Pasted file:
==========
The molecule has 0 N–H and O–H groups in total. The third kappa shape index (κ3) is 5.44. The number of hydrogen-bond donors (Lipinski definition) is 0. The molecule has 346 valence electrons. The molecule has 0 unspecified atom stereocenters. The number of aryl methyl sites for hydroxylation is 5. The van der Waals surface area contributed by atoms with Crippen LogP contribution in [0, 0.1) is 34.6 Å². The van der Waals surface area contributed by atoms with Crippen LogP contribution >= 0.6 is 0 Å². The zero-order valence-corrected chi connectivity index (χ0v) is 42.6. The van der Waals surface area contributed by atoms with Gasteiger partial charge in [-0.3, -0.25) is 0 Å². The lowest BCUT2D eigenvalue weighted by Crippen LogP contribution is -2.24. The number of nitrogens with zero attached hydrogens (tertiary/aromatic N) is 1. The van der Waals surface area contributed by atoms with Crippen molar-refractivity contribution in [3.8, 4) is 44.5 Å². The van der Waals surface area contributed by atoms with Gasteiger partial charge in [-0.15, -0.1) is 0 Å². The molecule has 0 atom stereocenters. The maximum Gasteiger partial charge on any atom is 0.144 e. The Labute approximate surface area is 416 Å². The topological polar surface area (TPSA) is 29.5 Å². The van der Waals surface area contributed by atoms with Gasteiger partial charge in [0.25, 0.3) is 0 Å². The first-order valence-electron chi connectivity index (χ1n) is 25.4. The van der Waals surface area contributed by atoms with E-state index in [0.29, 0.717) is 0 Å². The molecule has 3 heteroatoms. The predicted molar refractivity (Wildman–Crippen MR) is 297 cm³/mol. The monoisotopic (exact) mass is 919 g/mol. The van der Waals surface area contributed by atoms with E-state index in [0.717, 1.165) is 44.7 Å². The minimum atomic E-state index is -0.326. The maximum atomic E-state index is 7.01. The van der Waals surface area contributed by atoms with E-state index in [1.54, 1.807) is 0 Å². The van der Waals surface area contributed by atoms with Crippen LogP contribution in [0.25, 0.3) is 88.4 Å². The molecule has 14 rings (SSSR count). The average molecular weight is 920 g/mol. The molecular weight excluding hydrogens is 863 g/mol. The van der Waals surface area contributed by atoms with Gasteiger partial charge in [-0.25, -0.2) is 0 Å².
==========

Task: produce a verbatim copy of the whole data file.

The molecule has 0 N–H and O–H groups in total. The third kappa shape index (κ3) is 5.44. The number of hydrogen-bond donors (Lipinski definition) is 0. The molecule has 346 valence electrons. The molecule has 0 unspecified atom stereocenters. The number of aryl methyl sites for hydroxylation is 5. The van der Waals surface area contributed by atoms with Crippen LogP contribution in [0, 0.1) is 34.6 Å². The van der Waals surface area contributed by atoms with Crippen LogP contribution >= 0.6 is 0 Å². The zero-order valence-corrected chi connectivity index (χ0v) is 42.6. The van der Waals surface area contributed by atoms with Gasteiger partial charge in [-0.3, -0.25) is 0 Å². The lowest BCUT2D eigenvalue weighted by Crippen LogP contribution is -2.24. The number of nitrogens with zero attached hydrogens (tertiary/aromatic N) is 1. The van der Waals surface area contributed by atoms with Crippen molar-refractivity contribution in [3.8, 4) is 44.5 Å². The van der Waals surface area contributed by atoms with Gasteiger partial charge in [-0.15, -0.1) is 0 Å². The molecule has 0 atom stereocenters. The maximum Gasteiger partial charge on any atom is 0.144 e. The Labute approximate surface area is 416 Å². The topological polar surface area (TPSA) is 29.5 Å². The van der Waals surface area contributed by atoms with Gasteiger partial charge in [0.25, 0.3) is 0 Å². The first-order valence-electron chi connectivity index (χ1n) is 25.4. The van der Waals surface area contributed by atoms with E-state index in [0.29, 0.717) is 0 Å². The molecule has 3 heteroatoms. The predicted molar refractivity (Wildman–Crippen MR) is 297 cm³/mol. The monoisotopic (exact) mass is 919 g/mol. The van der Waals surface area contributed by atoms with E-state index in [0.717, 1.165) is 44.7 Å². The minimum atomic E-state index is -0.326. The maximum atomic E-state index is 7.01. The van der Waals surface area contributed by atoms with E-state index in [1.54, 1.807) is 0 Å². The van der Waals surface area contributed by atoms with Crippen LogP contribution in [0.25, 0.3) is 88.4 Å². The molecule has 14 rings (SSSR count). The average molecular weight is 920 g/mol. The molecular weight excluding hydrogens is 863 g/mol. The van der Waals surface area contributed by atoms with Gasteiger partial charge in [-0.25, -0.2) is 0 Å².